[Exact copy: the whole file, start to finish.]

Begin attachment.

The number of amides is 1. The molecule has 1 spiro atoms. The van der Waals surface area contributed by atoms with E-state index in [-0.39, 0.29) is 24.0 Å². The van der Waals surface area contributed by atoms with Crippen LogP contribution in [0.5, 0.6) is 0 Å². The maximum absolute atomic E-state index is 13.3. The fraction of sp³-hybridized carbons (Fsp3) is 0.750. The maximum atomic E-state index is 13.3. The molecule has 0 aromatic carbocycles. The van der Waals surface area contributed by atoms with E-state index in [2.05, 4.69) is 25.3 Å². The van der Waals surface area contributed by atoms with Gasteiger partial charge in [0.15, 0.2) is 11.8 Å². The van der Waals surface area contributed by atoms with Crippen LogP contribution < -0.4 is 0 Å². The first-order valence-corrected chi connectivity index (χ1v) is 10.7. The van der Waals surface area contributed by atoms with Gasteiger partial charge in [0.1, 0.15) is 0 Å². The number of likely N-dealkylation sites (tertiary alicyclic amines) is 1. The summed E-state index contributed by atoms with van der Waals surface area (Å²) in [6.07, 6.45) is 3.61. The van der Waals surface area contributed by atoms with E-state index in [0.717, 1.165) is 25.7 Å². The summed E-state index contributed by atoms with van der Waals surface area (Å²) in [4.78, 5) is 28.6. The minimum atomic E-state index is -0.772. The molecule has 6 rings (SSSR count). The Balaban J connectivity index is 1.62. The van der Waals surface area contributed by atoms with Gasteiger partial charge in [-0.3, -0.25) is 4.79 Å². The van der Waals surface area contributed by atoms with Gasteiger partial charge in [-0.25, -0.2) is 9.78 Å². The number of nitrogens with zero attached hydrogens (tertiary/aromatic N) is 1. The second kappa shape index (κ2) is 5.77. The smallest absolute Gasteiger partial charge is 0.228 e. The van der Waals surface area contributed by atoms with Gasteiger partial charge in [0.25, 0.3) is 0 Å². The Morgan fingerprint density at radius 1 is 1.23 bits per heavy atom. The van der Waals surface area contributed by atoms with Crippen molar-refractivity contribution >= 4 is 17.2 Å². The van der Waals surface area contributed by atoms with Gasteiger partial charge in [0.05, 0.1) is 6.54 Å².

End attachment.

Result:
The number of amides is 1. The molecule has 1 spiro atoms. The van der Waals surface area contributed by atoms with E-state index in [-0.39, 0.29) is 24.0 Å². The van der Waals surface area contributed by atoms with Crippen LogP contribution in [0.5, 0.6) is 0 Å². The maximum absolute atomic E-state index is 13.3. The fraction of sp³-hybridized carbons (Fsp3) is 0.750. The maximum atomic E-state index is 13.3. The molecule has 0 aromatic carbocycles. The van der Waals surface area contributed by atoms with E-state index in [2.05, 4.69) is 25.3 Å². The van der Waals surface area contributed by atoms with Gasteiger partial charge in [0.15, 0.2) is 11.8 Å². The van der Waals surface area contributed by atoms with Crippen LogP contribution < -0.4 is 0 Å². The first-order valence-corrected chi connectivity index (χ1v) is 10.7. The van der Waals surface area contributed by atoms with Gasteiger partial charge in [0.1, 0.15) is 0 Å². The number of likely N-dealkylation sites (tertiary alicyclic amines) is 1. The summed E-state index contributed by atoms with van der Waals surface area (Å²) in [6.07, 6.45) is 3.61. The van der Waals surface area contributed by atoms with E-state index in [0.717, 1.165) is 25.7 Å². The summed E-state index contributed by atoms with van der Waals surface area (Å²) in [4.78, 5) is 28.6. The minimum atomic E-state index is -0.772. The molecule has 6 rings (SSSR count). The Balaban J connectivity index is 1.62. The van der Waals surface area contributed by atoms with Gasteiger partial charge in [-0.3, -0.25) is 4.79 Å². The van der Waals surface area contributed by atoms with Gasteiger partial charge in [-0.25, -0.2) is 9.78 Å². The number of nitrogens with zero attached hydrogens (tertiary/aromatic N) is 1. The second kappa shape index (κ2) is 5.77. The smallest absolute Gasteiger partial charge is 0.228 e. The van der Waals surface area contributed by atoms with Gasteiger partial charge in [0.25, 0.3) is 0 Å². The Morgan fingerprint density at radius 1 is 1.23 bits per heavy atom. The van der Waals surface area contributed by atoms with Crippen molar-refractivity contribution >= 4 is 17.2 Å². The van der Waals surface area contributed by atoms with Gasteiger partial charge in [0.05, 0.1) is 6.54 Å².